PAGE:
A Carly lookalike rides into the Washington, D.C., action.
This week, AFL-CIO and Jobs with Justice activists, plus supporters throughout the union movement, are holding actions at T-Mobile USA retail stores across the country as part of the AFL-CIO's "America Wants to Work Campaign."
Activists are leafleting customers outside the stores, and at each location, a delegation will go inside to meet with the local manager. The message to management: we need to keep good jobs here in the U.S. and end T-Mobile USA's intimidation of workers who want a union voice.
Last month, T-Mobile USA closed seven call centers, affecting 3,300 workers and their communities. Meanwhile, the company continues to send thousands of jobs overseas, a move that puts extreme pressure on U.S. customer service representatives who have to resolve tough customer issues in just 477 seconds or face discipline. T-Mobile USA received more than $14 million in taxpayer funded economic development subsidies in four of the seven communities where it shut down call centers.
T-Mobile USA management is fighting to block laid off workers from receiving Trade Adjustment Assistance, a government program that helps workers who lose their jobs to unfair trade practices and work moving offshore. CWA has filed for workers to receive these benefits, which include extended unemployment insurance, health care coverage, job training and other pluses.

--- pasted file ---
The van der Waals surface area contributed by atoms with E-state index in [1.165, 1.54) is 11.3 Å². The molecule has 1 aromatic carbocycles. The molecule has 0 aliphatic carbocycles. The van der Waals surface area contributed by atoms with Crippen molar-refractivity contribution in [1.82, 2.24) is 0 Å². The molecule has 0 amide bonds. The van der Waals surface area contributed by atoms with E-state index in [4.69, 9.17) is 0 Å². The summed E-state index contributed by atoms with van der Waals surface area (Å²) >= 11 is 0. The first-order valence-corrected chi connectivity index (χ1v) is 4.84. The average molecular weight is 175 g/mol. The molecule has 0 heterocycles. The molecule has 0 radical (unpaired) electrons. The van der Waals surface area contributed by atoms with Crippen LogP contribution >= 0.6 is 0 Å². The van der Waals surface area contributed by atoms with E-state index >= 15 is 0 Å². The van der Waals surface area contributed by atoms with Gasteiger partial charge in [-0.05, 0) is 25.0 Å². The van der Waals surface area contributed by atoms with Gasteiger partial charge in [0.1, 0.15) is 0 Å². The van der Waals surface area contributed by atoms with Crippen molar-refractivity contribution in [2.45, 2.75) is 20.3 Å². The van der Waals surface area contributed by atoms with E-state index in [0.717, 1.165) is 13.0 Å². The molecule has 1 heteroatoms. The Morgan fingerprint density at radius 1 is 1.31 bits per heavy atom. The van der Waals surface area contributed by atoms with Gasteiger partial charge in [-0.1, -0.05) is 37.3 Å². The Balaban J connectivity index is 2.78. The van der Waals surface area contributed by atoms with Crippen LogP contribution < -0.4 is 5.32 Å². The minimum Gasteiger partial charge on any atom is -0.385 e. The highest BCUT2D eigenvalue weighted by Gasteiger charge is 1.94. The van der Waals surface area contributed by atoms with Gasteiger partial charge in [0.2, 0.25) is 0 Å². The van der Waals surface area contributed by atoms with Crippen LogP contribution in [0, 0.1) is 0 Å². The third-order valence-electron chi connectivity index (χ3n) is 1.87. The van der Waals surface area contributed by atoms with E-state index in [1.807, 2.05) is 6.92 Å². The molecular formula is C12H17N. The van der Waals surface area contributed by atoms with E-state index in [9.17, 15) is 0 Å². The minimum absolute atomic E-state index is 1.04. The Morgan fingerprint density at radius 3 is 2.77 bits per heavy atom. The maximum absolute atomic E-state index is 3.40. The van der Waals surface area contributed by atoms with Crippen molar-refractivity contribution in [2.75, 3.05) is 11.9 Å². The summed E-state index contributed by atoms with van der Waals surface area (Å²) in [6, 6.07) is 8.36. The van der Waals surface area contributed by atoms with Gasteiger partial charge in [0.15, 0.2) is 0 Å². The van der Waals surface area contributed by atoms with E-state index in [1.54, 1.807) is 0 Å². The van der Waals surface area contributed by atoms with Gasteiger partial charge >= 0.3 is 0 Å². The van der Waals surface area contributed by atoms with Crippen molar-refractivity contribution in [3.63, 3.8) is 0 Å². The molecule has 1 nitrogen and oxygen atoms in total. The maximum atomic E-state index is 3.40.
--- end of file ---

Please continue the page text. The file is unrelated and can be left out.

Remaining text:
Today, activists In Washington, D.C., made sure that T-Mobile USA workers know that there's "no more Mr. Nice T-Mobile," despite the company's advertising and empty promises. A Carly lookalike (aka Julia Kann, assistant mobilizer for the DC Labor Council) rode into the action on the back of a motorcycle, calling for T-Mobile to bring jobs back home. Dressed in hot pink, she urged people to text "save jobs" to 69866 to oppose offshoring.